The Environmental Protection Agency awarded the Benton County Health Department an Environmental Justice Grant in 2004. One goal of the grant was to increase high school students’ awareness and knowledge of local environmental issues. Benton County Health Department recruited Philomath High School juniors for a compost research project. The students selected topics, wrote literature reviews and contacted professionals in the community to serve as their mentors. Research projects designed around the students’ interests became the foundations for their senior project presentations in May 2007.
One of the concerns that prompted this grant was the contamination of Oak Creek by the Oregon State University Dairy Barns. Philomath High School (PHS) students helped fulfill the Environmental Justice Grant goal by studying the transformation of raw manure into compost in collaboration with Shepard Smith of Soil Smith Services. Smith mixed manure from the Oregon State University Dairy Barns with chicken manure and curb-side recycled leaves from Allied Waste of Corvallis, Oregon. An objective of the PHS project was to look at how the composting process could reduce the potential environmental hazards of livestock manure.
A group of three high school seniors worked with teachers and community mentors to set up a series of studies, interpret results, and create a method of displaying their results. Benton County Environmental Health participated in the implementation of the research and provided some of the supplies for the studies. The students used this project to complete the “Senior Project/Extended Application” graduation requirement at PHS. Showcasing the students’ projects on the Benton Soil and Water Conservation District (BSWCD) website and linking it from the Benton County Environmental Health Solid Waste website will create a much larger audience than the Grant originally anticipated. This website highlights the work of two students, John Kish and Brian Wakefield.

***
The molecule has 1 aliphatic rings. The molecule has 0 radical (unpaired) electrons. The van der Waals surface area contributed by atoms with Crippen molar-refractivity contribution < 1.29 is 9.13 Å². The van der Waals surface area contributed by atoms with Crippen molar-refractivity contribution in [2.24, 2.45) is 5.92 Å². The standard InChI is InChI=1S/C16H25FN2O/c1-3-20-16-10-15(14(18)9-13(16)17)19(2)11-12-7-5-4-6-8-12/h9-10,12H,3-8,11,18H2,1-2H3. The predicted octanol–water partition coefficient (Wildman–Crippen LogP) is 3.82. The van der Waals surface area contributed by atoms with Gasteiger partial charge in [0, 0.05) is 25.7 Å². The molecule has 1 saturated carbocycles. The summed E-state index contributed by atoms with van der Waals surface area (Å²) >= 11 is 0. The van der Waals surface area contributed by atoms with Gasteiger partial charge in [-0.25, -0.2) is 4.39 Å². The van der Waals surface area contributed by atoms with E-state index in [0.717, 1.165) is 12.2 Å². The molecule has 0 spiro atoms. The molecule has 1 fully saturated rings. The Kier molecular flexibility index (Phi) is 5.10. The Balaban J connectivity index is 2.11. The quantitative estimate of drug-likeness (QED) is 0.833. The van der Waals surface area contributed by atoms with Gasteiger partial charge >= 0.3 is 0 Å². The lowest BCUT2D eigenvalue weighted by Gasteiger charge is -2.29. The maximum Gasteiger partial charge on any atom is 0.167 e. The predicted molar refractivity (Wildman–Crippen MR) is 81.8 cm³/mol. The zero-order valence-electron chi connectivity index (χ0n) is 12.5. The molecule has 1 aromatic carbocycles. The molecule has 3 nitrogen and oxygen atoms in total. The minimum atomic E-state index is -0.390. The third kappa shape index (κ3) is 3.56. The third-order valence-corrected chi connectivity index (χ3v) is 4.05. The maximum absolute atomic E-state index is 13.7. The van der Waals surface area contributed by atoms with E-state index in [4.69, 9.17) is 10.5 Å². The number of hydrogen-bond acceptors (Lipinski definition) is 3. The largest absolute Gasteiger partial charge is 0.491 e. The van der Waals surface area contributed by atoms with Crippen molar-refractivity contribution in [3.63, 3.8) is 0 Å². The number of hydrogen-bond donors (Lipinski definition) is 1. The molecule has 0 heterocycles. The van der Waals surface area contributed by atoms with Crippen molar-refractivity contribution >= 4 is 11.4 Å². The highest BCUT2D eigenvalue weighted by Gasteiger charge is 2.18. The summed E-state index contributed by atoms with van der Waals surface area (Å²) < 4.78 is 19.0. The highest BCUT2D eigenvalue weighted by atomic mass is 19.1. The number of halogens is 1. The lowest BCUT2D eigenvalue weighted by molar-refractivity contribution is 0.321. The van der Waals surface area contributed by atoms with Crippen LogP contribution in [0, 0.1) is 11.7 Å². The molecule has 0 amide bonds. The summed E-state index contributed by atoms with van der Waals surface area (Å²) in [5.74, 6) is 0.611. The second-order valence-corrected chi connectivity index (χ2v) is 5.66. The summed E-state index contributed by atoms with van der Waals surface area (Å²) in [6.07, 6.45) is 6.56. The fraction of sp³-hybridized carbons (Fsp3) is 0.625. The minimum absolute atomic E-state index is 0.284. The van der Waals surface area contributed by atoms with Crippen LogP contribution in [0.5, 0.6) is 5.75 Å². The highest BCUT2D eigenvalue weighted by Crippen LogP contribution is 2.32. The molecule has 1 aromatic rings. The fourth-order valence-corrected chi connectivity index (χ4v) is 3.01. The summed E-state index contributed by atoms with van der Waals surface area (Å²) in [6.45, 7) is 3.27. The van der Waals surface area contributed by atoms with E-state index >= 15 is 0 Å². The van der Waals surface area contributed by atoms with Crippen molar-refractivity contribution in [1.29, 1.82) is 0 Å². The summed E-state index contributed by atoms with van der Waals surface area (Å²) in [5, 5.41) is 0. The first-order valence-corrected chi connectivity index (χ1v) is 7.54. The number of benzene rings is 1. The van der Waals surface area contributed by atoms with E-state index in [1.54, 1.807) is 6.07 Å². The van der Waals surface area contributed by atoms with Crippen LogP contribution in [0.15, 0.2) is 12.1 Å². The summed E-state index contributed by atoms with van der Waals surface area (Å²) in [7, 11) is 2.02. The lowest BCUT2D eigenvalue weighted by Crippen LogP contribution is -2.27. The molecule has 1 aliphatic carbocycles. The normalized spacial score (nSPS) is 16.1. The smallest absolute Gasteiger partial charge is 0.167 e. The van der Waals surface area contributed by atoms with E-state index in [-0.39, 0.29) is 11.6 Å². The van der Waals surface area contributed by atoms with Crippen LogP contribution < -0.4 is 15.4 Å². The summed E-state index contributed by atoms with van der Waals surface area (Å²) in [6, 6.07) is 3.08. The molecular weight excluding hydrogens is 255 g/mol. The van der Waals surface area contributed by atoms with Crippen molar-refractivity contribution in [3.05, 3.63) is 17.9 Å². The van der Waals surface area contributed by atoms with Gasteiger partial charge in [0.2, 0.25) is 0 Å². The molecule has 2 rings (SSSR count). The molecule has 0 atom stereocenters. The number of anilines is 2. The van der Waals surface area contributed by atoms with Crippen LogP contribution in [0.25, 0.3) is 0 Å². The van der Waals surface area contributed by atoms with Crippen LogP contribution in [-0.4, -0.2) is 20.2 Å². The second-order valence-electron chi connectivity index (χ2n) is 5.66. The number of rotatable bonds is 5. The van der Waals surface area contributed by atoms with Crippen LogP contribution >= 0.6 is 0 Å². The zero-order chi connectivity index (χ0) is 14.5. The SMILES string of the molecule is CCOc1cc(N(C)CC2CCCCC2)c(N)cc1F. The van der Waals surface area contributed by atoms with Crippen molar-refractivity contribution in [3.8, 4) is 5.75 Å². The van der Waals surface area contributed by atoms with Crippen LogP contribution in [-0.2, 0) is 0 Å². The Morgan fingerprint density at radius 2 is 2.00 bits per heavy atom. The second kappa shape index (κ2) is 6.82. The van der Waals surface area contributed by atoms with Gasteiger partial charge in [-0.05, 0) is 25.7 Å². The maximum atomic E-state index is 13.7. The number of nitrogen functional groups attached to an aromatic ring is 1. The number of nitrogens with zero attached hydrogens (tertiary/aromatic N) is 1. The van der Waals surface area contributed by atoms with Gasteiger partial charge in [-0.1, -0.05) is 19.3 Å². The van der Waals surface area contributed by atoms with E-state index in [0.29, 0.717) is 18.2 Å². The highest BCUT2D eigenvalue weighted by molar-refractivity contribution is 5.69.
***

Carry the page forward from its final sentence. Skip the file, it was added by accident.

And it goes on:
The students’ first tasks were figuring out which aspects of the compost should be monitored and how sampling should be conducted. The students collected compost samples for three months, beginning one month after the pile was built. The students studied the toxicity of compost leachate to Daphnia, the concentrations of ammonium- and nitrate-nitrogen leached from the pile, the presence of fecal coliforms, and varieties and populations of several invertebrates. These tests provided data on the quality of the compost product and the potential for composting to reduce environmental harm.
Working with Teresa Matteson, from the Benton SWCD, the students developed a randomized method for taking samples from the compost pile. The pile was divided into 16 sections, and every two weeks, they sampled from 4 randomly selected areas. Samples were taken from inside the pile with sterile equipment. For a discussion of the sampling and mixing procedure see the Field Sampling Techniques. Additional preparation was made in the school laboratories. Several of the experiments required a liquid form of compost. This leachate was created by running 800 ml of distilled water through 1250 ml of compost. Samples were used immediately or frozen for later analysis.
Read about the PHS Compost Project. (You will need to scroll down a bit. Look for “Benton County, Oregon – PHILOMATH HIGH SCHOOL COMPOST PROJECT” near the end of the page).